Price declines for U.S. consumer electronics accelerated in August, fueled by discounted price cuts for the popular iPod digital music player and traditional DVD players, according to an industry study prepared for Reuters.
However, the declines were moderated somewhat by an uptick in digital camera prices and traditional televisions, popular back-to-school items that are becoming staples with students. Overall, prices fell 2.1 percent from July for the more popular consumer electronics goods, according to NPD Consumer Electronics Price Watch.
The report, prepared for Reuters, showed the price for a market basket of the 27 most popular electronics goods fell to U.S. $11,979 in August, the first time the basket has fallen below $12,000 since its inception in January 2003.
The decline shows that August is an important selling month and discounted prices are key selling points to drive merchandise sales for the back-to-school season.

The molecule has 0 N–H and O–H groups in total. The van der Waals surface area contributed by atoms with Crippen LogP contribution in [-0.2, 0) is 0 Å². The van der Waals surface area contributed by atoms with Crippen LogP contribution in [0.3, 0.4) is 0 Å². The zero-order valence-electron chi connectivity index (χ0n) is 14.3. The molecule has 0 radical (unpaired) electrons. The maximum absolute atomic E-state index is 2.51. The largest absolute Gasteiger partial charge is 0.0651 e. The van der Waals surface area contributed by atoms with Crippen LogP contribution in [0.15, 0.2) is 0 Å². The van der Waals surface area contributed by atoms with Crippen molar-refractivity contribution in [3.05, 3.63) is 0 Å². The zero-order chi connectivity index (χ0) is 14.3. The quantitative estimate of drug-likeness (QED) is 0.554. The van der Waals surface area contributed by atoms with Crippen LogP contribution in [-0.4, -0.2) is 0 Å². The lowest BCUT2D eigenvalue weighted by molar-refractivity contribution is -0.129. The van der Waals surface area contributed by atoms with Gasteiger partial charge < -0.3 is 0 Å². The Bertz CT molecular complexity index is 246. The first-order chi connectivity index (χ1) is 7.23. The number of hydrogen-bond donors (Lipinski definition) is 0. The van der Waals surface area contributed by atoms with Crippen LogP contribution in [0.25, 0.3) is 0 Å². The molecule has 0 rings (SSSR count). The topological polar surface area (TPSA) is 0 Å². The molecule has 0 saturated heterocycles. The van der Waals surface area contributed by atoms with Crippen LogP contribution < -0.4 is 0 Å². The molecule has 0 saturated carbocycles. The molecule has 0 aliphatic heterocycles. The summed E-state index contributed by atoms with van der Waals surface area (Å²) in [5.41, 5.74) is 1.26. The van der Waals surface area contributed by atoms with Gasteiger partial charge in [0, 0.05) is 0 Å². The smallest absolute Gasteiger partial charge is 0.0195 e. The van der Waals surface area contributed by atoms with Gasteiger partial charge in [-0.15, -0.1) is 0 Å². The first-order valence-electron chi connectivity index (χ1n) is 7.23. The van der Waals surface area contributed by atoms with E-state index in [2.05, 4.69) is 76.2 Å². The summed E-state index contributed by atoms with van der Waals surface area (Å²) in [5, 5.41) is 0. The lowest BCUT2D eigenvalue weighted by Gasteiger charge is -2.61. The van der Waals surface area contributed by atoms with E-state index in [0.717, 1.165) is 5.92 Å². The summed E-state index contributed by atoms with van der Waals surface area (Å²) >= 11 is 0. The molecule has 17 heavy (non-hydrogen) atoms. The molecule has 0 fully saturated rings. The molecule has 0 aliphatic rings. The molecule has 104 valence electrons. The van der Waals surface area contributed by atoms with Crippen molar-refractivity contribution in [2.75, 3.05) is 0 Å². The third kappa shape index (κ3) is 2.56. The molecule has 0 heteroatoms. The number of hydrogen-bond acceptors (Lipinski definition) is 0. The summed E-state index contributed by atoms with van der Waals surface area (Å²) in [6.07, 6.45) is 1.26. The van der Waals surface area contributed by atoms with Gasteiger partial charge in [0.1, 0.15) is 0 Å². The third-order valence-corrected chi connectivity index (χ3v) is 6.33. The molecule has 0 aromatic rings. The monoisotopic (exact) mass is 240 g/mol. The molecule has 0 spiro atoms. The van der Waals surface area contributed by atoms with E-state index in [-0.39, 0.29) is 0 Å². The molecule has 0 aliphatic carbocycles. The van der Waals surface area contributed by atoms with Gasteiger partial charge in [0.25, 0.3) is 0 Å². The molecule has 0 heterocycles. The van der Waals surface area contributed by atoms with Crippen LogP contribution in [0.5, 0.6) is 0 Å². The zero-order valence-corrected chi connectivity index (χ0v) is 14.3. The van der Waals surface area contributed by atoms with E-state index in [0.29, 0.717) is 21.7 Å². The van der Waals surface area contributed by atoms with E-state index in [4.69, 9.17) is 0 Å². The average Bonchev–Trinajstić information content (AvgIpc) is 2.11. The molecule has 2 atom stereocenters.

Prices for a 20-gigabyte portable digital music player prices fell to 7 percent to $289, a drop of about $75 in the past 2 months and the first time in a year the devices have dipped below $300. Apple's iPod dominates the MP3 player market.
"The iPod effect is very much in evidence as Apple's $100 price decline in its 20 gigabyte player to $299 helped drive prices down," said NPD analyst Stephen Baker.
Mr. Baker added that the overall decline in the category may be sparked by the growing variety of choices available to consumers for hard disk music players, including size ranging from 4- and 5- gigabytes to 30- and 40- gigabytes.
Price declines from August were led by the basic DVD player, which fell 15.7 percent from July to $46.61. High-end consumer electronics also declined with 42-in plasma TVs down 3.7 percent to $2,718, while notebook computers with 15-in screens dipped 4.0 percent to $1,087, NPD said.
Despite the overall drop in prices, some 25 percent of the items in the Price Watch basket saw increases from July to August. Traditional 27-inch TVs edged up by less than 1 percent to about $331, while 3-3.9 megapixel cameras on average sold for $222, the study said. (Reuters)
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